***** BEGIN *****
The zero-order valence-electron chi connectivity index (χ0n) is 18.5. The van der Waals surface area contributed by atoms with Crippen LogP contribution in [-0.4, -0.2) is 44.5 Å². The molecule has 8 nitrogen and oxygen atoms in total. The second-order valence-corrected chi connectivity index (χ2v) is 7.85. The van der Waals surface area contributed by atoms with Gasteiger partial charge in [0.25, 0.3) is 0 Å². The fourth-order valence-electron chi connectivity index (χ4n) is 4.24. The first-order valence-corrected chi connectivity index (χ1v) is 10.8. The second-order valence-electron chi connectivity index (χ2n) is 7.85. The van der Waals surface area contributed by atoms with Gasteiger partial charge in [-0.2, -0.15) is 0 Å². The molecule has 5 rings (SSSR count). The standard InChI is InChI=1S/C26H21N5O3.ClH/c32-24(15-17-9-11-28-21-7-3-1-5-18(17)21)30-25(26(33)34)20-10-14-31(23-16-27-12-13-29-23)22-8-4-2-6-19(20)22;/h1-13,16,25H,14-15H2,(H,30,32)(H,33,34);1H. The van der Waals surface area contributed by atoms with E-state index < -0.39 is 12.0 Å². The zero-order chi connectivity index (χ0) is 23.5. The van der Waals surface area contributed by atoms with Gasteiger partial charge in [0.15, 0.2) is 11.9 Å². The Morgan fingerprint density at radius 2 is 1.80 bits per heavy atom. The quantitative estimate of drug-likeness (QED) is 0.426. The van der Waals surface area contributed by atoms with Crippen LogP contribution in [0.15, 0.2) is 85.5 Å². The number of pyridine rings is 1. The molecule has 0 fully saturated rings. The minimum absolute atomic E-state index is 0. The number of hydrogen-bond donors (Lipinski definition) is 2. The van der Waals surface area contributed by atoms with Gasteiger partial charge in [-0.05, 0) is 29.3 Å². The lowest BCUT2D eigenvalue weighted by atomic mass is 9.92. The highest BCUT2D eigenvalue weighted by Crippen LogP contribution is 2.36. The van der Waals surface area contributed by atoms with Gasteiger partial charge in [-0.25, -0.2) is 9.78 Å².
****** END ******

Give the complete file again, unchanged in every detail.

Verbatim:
The zero-order valence-electron chi connectivity index (χ0n) is 18.5. The van der Waals surface area contributed by atoms with Crippen LogP contribution in [-0.4, -0.2) is 44.5 Å². The molecule has 8 nitrogen and oxygen atoms in total. The second-order valence-corrected chi connectivity index (χ2v) is 7.85. The van der Waals surface area contributed by atoms with Gasteiger partial charge in [0.25, 0.3) is 0 Å². The fourth-order valence-electron chi connectivity index (χ4n) is 4.24. The first-order valence-corrected chi connectivity index (χ1v) is 10.8. The second-order valence-electron chi connectivity index (χ2n) is 7.85. The van der Waals surface area contributed by atoms with Gasteiger partial charge in [-0.2, -0.15) is 0 Å². The molecule has 5 rings (SSSR count). The standard InChI is InChI=1S/C26H21N5O3.ClH/c32-24(15-17-9-11-28-21-7-3-1-5-18(17)21)30-25(26(33)34)20-10-14-31(23-16-27-12-13-29-23)22-8-4-2-6-19(20)22;/h1-13,16,25H,14-15H2,(H,30,32)(H,33,34);1H. The van der Waals surface area contributed by atoms with E-state index < -0.39 is 12.0 Å². The zero-order chi connectivity index (χ0) is 23.5. The van der Waals surface area contributed by atoms with Gasteiger partial charge in [0.15, 0.2) is 11.9 Å². The Morgan fingerprint density at radius 2 is 1.80 bits per heavy atom. The quantitative estimate of drug-likeness (QED) is 0.426. The van der Waals surface area contributed by atoms with Crippen LogP contribution in [0.15, 0.2) is 85.5 Å². The number of pyridine rings is 1. The molecule has 0 fully saturated rings. The minimum absolute atomic E-state index is 0. The number of hydrogen-bond donors (Lipinski definition) is 2. The van der Waals surface area contributed by atoms with Gasteiger partial charge in [-0.05, 0) is 29.3 Å². The lowest BCUT2D eigenvalue weighted by atomic mass is 9.92. The highest BCUT2D eigenvalue weighted by Crippen LogP contribution is 2.36. The van der Waals surface area contributed by atoms with Gasteiger partial charge in [-0.25, -0.2) is 9.78 Å².